First, what is a “false flag?” Wikipedia (twiw) says

The contemporary term false flag describes covert operations that are designed to deceive in such a way that activities appear as though they are being carried out by individual entities, groups, or nations other than those who actually planned and executed them.[1]

Let’s boil it down further to suggest that it a deception that leads to the conviction a person not responsible.  It’s not the same as framing someone for a crime. It’s more like creating the scenario that allows one person to blame the other person for such a wrong.

That wasn’t so hard. Sure, it might be difficult to ferret out, but it’s easy to see how it might work, especially as a political intrigue. But could it happen in our daily lives? Might we ever fall into such a trap? I don’t think it’s very difficult to do. Not that it happens a lot, but we are a deceptive bunch of people, we humans.

There is a passage in the New Testament that provides a framework for dealing with something like this. It’s a large part of the Sermon on the Mount. After the Beatitudes we get some practical methods for dealing with ourselves and others. A few years ago I took a little different angle on interpreting these and came up with this outline.

  1. Don’t do it.
  2. Don’t even think about it.
  3. And don’t cause someone else to do it.

This doesn’t work for all the ethical commands but it does work for the first two.

With respect to murder

5:21 – Don’t commit murder.

5:23 – Don’t think the thoughts that resemble murder

5:25 – Don’t give others cause for these thoughts and actions.

With respect to adultery

5:27 – Don’t commit adultery

5:28 – Don’t practice lust — that’s the equivalent

5:29 — Don’t cause another to commit adultery by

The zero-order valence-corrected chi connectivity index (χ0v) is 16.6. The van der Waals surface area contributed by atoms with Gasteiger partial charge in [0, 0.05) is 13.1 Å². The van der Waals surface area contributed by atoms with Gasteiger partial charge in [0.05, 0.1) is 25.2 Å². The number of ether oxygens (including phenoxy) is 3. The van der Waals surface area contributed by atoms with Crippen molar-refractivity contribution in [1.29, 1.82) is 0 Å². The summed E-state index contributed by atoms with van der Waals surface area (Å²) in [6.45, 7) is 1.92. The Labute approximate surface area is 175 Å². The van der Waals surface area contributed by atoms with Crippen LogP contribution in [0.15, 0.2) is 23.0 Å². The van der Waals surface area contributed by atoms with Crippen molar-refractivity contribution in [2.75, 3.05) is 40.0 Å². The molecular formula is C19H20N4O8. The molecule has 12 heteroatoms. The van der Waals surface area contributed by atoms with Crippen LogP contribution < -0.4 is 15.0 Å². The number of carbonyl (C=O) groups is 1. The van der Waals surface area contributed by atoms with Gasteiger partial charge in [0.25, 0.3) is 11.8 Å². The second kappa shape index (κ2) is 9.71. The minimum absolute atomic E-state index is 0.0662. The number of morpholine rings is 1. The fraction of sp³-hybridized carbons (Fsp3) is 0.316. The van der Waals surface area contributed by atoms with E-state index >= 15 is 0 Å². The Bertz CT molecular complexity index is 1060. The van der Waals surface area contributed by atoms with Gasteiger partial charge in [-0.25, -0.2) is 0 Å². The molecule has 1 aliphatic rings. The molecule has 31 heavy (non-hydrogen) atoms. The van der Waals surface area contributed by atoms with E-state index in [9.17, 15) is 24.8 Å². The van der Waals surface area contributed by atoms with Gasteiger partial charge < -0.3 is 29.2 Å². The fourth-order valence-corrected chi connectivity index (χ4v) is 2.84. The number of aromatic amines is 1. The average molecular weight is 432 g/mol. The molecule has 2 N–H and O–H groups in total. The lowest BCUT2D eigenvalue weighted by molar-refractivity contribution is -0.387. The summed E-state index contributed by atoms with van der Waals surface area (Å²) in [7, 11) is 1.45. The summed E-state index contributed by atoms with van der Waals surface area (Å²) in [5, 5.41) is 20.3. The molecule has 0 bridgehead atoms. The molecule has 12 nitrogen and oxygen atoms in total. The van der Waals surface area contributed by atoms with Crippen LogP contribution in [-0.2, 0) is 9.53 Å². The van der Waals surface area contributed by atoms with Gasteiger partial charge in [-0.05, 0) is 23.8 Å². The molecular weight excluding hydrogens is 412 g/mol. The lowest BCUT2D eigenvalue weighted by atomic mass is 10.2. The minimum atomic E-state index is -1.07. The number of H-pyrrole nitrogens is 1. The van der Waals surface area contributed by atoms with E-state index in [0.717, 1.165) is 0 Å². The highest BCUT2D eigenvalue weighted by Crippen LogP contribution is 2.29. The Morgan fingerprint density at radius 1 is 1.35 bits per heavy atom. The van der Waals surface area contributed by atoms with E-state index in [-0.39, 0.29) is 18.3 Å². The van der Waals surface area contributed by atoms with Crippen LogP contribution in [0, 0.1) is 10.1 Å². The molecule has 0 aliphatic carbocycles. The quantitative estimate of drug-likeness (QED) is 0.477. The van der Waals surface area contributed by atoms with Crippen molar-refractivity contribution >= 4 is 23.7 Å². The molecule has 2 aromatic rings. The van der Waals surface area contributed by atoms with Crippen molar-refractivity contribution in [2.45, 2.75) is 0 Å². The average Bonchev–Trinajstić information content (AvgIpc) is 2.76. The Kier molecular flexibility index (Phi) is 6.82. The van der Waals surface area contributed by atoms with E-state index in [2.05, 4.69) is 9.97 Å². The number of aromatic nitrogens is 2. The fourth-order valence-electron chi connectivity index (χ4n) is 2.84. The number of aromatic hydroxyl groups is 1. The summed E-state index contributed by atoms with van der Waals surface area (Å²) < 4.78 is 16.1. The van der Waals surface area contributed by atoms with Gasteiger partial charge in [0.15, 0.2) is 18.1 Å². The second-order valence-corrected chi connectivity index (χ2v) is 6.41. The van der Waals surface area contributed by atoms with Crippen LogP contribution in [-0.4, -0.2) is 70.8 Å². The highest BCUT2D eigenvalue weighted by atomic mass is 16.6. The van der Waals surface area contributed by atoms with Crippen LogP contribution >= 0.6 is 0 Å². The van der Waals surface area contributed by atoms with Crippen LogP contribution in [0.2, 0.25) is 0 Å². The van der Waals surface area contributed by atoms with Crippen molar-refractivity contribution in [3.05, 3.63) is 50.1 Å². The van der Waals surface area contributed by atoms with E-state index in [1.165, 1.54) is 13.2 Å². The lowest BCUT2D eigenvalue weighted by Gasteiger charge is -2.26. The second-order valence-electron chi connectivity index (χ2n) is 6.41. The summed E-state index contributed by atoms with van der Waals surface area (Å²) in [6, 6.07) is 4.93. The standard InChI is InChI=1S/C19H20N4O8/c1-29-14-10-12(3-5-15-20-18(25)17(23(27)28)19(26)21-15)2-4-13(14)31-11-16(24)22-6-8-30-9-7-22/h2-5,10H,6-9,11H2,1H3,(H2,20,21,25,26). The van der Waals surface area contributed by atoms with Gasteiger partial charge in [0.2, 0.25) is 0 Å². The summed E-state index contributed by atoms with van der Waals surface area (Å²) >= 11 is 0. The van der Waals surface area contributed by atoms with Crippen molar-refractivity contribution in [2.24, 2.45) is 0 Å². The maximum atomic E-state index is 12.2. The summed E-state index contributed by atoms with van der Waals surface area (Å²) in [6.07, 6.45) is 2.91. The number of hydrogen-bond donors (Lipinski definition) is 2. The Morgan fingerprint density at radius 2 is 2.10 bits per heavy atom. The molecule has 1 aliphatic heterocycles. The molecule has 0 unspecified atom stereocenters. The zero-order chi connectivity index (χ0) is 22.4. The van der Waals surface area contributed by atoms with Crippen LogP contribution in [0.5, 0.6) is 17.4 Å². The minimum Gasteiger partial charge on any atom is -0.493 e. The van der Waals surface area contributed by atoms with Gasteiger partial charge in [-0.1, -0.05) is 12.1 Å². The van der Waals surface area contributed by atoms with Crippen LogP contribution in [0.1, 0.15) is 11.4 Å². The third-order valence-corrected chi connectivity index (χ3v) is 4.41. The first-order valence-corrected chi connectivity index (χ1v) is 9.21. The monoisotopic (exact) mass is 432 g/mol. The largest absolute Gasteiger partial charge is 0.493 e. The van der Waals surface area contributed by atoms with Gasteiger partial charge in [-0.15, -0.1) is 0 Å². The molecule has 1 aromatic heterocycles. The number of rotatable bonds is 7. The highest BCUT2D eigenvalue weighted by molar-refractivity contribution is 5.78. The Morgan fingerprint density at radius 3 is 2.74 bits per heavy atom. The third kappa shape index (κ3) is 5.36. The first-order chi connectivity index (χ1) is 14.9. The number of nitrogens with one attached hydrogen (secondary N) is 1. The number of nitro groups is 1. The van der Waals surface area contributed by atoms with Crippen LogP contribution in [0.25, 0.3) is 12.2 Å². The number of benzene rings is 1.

1. Divorcing her (unless that was the cause in the first place)

2. Marrying a divorced woman

That’s pretty straight-forward. Not only is there an ethical command but it comes with a social context. We are, after all, part of the body of Christ, a covenant community where we are all bound together. Though these might be rare in church life they are none-the-less present. But the net is this: We are to not set up a situation that would cause the other person to sin. Don’t give your brother cause to sin against you. Don’t cause your wife to commit adultery. Don’t cause another woman to commit adultery.

Now let’s return to the original question: Can bad theology create a false flag? Can bad theology create a situation where someone else deceived so that they would sin as the seeming right choice? We saw that in the matter Jesus challenged. The willingness of the Pharisees to divorce led both them and their wives into adultery. The woman was given a tough choice: Go with another man or be destitute. And who, really, wants destitution. Their poor theology created the deception and led to the sin.

Can this happen today? Does it? I think so. Consider this scenario

  1. Christ may come back “at any tiime”
  2. “At any time” may mean tomorrow, or in the next few years
  3. Therefore don’t wast time doing anything but evangelism

First, the misdirection: It involves a re-definition of “at any time” from “imminent” to “a good chance of it being immediate.” For the past two centuries Christians have either burned out on the hype or misused their time because of the seeming immediacy. Of course evangelism is one of the highest callings and functions of the church. But it does not stand alone. If it did there would be no II Timothy 2:2 — no “long game” for the church to play. The escahtos of the church is not the apocalypse of the church. We are not simply awaiting an end but another step continuation of the Kingdom.